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Original article
EULAR points to consider for the development, evaluation and implementation of mobile health applications aiding self-management in people living with rheumatic and musculoskeletal diseases
  1. Aurélie Najm1,2,
  2. Elena Nikiphorou3,
  3. Marie Kostine4,
  4. Christophe Richez4,
  5. John D Pauling5,6,
  6. Axel Finckh7,
  7. Valentin Ritschl8,9,
  8. Yeliz Prior10,11,
  9. Petra Balážová12,13,
  10. Simon Stones14,
  11. Zoltan Szekanecz15,
  12. Annamaria Iagnocco16,
  13. Sofia Ramiro17,18,
  14. Francisca Sivera19,
  15. Maxime Dougados20,
  16. Loreto Carmona21,
  17. Gerd Burmester22,
  18. Dieter Wiek23,
  19. Laure Gossec24,25 and
  20. Francis Berenbaum26,27
  1. 1 Rheumatology Department, University Hospital Centre Nantes, Nantes, France
  2. 2 INSERM UMR 1238, Universite de Nantes Ecole Doctorale Biologie-Sante, Nantes, France
  3. 3 Department of Inflammation Biology, King's College London Academic, London, UK
  4. 4 Rheumatology Department, Centre Hospitalier Universitaire de Bordeaux Groupe hospitalier Pellegrin, Bordeaux, France
  5. 5 Royal National Hospital for Rheumatic Diseases, Royal United Hospital Bath NHS Trust, Bath, UK
  6. 6 Department of Pharmacy and Pharmacology, University of Bath, Bath, UK
  7. 7 Division of Rheumatology, University Hospital of Geneva, Geneva, Switzerland
  8. 8 Section for Outcomes Research, Center for Medical Statistics, Informatics, and Intelligent Systems, Medical University of Vienna, Wien, Austria
  9. 9 Division of Occupational Therapy, University of Applied Sciences, FH Campus Wien, Wien, Austria
  10. 10 Centre for Health Sciences Research, University of Salford, Salford, UK
  11. 11 Mid Cheshire NHS Foundation Trust Hospitals, Crewe, UK
  12. 12 EULAR Young PARE, Zurich, Switzerland
  13. 13 Slovak League Against Rheumatism, Piestany, Slovakia
  14. 14 School of Healthcare, University of Leeds, Leeds, UK
  15. 15 Department of Rheumatology, University of Debrecen, Faculty of Medicine, Debrecen, Hungary
  16. 16 Academic Rheumatology Centre, Università degli Studi di Torino, Torino, Italy
  17. 17 Department of Rheumatology, Zuyderland Medical Center, Heerlen, The Netherlands
  18. 18 Department of Rheumatology, Leiden University Medical Center, Leiden, The Netherlands
  19. 19 Rheumatology, Hospital General Universitario de Elda, Elda, Spain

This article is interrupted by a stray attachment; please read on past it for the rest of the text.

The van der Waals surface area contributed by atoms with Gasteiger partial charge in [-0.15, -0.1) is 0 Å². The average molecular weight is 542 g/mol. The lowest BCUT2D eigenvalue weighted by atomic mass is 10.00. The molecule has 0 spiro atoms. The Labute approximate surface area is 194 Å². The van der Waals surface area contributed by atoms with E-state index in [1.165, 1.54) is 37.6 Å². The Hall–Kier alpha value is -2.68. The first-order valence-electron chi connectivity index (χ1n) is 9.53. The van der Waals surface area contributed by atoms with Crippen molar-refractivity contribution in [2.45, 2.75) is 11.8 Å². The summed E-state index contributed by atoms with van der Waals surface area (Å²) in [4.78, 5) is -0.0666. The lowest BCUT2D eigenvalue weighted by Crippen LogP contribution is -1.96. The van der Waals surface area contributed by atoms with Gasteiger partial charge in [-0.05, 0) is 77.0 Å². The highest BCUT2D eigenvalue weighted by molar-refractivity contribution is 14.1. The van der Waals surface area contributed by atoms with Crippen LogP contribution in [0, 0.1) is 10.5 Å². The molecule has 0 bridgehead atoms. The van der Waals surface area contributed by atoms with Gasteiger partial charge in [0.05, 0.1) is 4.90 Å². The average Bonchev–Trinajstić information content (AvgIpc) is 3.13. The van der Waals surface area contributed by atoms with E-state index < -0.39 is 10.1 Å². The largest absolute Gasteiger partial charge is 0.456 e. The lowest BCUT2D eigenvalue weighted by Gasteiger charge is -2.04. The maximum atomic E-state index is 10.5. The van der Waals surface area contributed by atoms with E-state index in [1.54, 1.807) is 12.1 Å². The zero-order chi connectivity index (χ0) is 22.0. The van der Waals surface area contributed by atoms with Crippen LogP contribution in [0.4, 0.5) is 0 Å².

20. 20 Hopital Cochin, Rheumatology, Université Paris Descartes, Paris, France
  21. 21 Instituto de Salud Musculoesquelética, Madrid, Spain
  22. 22 Rheumatology, Charité - University Medicine Berlin, Berlin, Germany
  23. 23 Deutsche Rheuma-Liga, Bonn, Germany
  24. 24 Institut Pierre Louis d'Epidémiologie et de Santé Publique, INSERM UMR S1136, Sorbonne Universite, Paris, France
  25. 25 APHP, Rheumatology Department, Hopital Universitaire Pitie Salpetriere, Paris, France
  26. 26 Rheumatology Department, AP-HP, Hopital Saint-Antoine, Paris, France
  27. 27 INSERM CRSA, Sorbonne Université, Paris, France
  1. Correspondence to Dr Aurélie Najm; aurelie.najm{at}


Background Mobile health applications (apps) are available to enable people with rheumatic and musculoskeletal diseases (RMDs) to better self-manage their health. However, guidance on the development and evaluation of such apps is lacking.

Objectives The objective of this EULAR task force was to establish points to consider (PtC) for the development, evaluation and implementation of apps for self-management of RMDs.

Methods A systematic literature review of app content and development strategies was conducted, followed by patient focus group and an online survey. Based on this information and along with task force expert opinion, PtC were formulated in a face-to-face meeting by a multidisciplinary task force panel of experts, including two patient research partners. The level of agreement among the panel in regard to each PtC was established by anonymous online voting.

Results Three overarching principles and 10 PtC were formulated. Three PtC are related to patient safety, considered as a critical issue by the panel. Three are related to relevance of the content and functionalities. The requirement for transparency around app development and funding sources, along with involvement of relevant health professionals, were also raised. Ease of app access across ages and abilities was highlighted, in addition to considering the cost benefit of apps from the outset. The level of agreement was from 8.8 to 9.9 out of 10.